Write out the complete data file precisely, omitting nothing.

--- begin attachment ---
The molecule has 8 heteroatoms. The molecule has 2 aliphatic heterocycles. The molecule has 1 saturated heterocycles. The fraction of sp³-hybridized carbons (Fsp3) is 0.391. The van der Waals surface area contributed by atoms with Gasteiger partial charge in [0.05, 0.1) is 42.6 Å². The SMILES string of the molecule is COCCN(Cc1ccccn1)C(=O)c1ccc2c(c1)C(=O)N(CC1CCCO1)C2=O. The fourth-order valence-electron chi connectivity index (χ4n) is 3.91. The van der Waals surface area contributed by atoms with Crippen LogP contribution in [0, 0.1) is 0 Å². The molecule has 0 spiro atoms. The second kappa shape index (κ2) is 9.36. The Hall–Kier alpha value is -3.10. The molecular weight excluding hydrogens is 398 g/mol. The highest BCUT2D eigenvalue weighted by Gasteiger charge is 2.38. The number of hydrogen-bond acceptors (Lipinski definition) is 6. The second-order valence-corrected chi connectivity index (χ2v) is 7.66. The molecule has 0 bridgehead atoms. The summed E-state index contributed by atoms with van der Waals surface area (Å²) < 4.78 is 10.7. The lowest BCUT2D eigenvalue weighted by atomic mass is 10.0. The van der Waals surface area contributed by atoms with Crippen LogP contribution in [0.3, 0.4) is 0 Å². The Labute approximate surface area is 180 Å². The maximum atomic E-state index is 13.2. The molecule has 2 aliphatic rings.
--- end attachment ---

The molecule has 8 heteroatoms. The molecule has 2 aliphatic heterocycles. The molecule has 1 saturated heterocycles. The fraction of sp³-hybridized carbons (Fsp3) is 0.391. The van der Waals surface area contributed by atoms with Gasteiger partial charge in [0.05, 0.1) is 42.6 Å². The SMILES string of the molecule is COCCN(Cc1ccccn1)C(=O)c1ccc2c(c1)C(=O)N(CC1CCCO1)C2=O. The fourth-order valence-electron chi connectivity index (χ4n) is 3.91. The van der Waals surface area contributed by atoms with Crippen LogP contribution in [0, 0.1) is 0 Å². The molecule has 0 spiro atoms. The second kappa shape index (κ2) is 9.36. The Hall–Kier alpha value is -3.10. The molecular weight excluding hydrogens is 398 g/mol. The highest BCUT2D eigenvalue weighted by Gasteiger charge is 2.38. The number of hydrogen-bond acceptors (Lipinski definition) is 6. The second-order valence-corrected chi connectivity index (χ2v) is 7.66. The molecule has 0 bridgehead atoms. The summed E-state index contributed by atoms with van der Waals surface area (Å²) < 4.78 is 10.7. The lowest BCUT2D eigenvalue weighted by atomic mass is 10.0. The van der Waals surface area contributed by atoms with Crippen LogP contribution in [0.3, 0.4) is 0 Å². The Labute approximate surface area is 180 Å². The maximum atomic E-state index is 13.2. The molecule has 2 aliphatic rings.